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Daly River residents airlifted from Northern Territory community as floodwaters rise, Darwin dam spills

Tuesday January 30, 2018 - 20:51 EDT
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Helicopters are taking off and landing in Batchelor to evacuate residents from Daly River. - ABC

Two dozen helicopters have been used to evacuate more than 300 residents from the flood-affected Daly River community in the Northern Territory, while Darwin River Dam has started to spill, prompting warnings to nearby residents.



Residents began arriving at the evacuation centre in Darwin's showgrounds late on Monday night when a major flood warning was issued.

About 380 people have been forced to leave their homes, with some leaving in the previous days before roads around the community were inaccessible.

Twenty-three helicopters were flown between the flooded community and the nearby town of Batchelor to move 343 residents.



Families carrying the barest of essentials then boarded 10 buses, which took them up the Stuart Highway to Darwin.

An evacuation centre has been set up at the Foskey Pavilion, and most people have chosen to remain there for the time being, NT Police said.

"There'll be multiple helicopters used so that we can try and do this as efficiently and effectively today with no need to continue the evacuation tomorrow — that is our intent," Northern Territory Police commander Travis Wurst said.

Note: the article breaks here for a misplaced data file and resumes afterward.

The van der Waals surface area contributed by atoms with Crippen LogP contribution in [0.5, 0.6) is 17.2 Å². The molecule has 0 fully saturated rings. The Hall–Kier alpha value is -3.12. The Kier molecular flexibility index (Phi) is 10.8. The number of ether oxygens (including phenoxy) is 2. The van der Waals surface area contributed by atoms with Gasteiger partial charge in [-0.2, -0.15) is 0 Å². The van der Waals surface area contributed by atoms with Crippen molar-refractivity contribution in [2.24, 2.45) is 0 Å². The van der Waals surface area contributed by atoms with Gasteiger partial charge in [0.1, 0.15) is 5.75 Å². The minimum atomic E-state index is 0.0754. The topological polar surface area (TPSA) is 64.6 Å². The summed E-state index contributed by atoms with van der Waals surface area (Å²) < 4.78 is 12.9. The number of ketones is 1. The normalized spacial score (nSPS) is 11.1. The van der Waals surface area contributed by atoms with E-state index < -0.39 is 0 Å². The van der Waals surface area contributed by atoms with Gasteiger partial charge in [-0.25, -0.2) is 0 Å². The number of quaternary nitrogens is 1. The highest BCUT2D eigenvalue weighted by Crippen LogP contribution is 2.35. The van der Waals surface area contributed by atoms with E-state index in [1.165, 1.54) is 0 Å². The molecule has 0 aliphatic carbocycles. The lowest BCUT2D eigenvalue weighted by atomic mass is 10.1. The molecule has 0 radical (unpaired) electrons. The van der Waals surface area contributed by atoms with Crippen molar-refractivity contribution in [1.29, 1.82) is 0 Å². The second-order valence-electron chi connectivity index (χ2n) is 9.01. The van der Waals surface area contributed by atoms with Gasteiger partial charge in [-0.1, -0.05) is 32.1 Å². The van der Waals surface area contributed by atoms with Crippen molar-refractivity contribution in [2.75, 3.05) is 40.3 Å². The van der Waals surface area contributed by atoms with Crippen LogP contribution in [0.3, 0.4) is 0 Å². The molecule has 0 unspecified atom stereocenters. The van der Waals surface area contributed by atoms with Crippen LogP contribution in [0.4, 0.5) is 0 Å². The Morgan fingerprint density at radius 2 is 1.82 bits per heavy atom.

"Once the residents arrive at Foskey Pavilion… there are dedicated stakeholders who will manage that facility and ensure that all the residents are safe, comfortable and can manage them through the period they have to remain at Foskey, until they can return to their homes.



"Unfortunately we don't know how long that will be at this stage."

The town had been on standby to evacuate for several days as monsoonal rains battered the area.

The river reached major flood levels on Monday and was expected to remain there for some time, the Bureau of Meteorology said.

Commander Wurst said emergency crews were wary of crocodiles moving into the area.



"The water has risen rapidly and [there is a risk of] crocodiles, but it's just the mere fact that the water is slowly encroaching on the community," he said.

"So it's incumbent on us to get everyone out as quickly as we can. The safety of the residents is our priority at this point."

The Daly River was at 14.58 metres at 4:10pm on Tuesday afternoon and was remaining steady.

Meanwhile, at Adelaide River, water levels were at 10.81 metres and falling, and a minor flood warning remained in place for the township.

The Katherine River was 12.35 metres and rising, with a minor flood warning in place for the river at Gorge Road; no flooding was expected in town, police said.

Darwin River Dam spills

Residents in Darwin's rural area were warned to sandbag homes and prepare for possible flash flooding as Darwin River Dam reached capacity and started to spill.

Darwin and its rural area have been , causing flooding and smashing rainfall records.





Berry Springs resident Matt decided to make the most of being cut off by flooded roadways and took his two sons fishing on the spillway.

"[I thought] why not — no work and no school today, so gotta do something to keep occupied," he said.

"Hoping to get a few fish for the kids."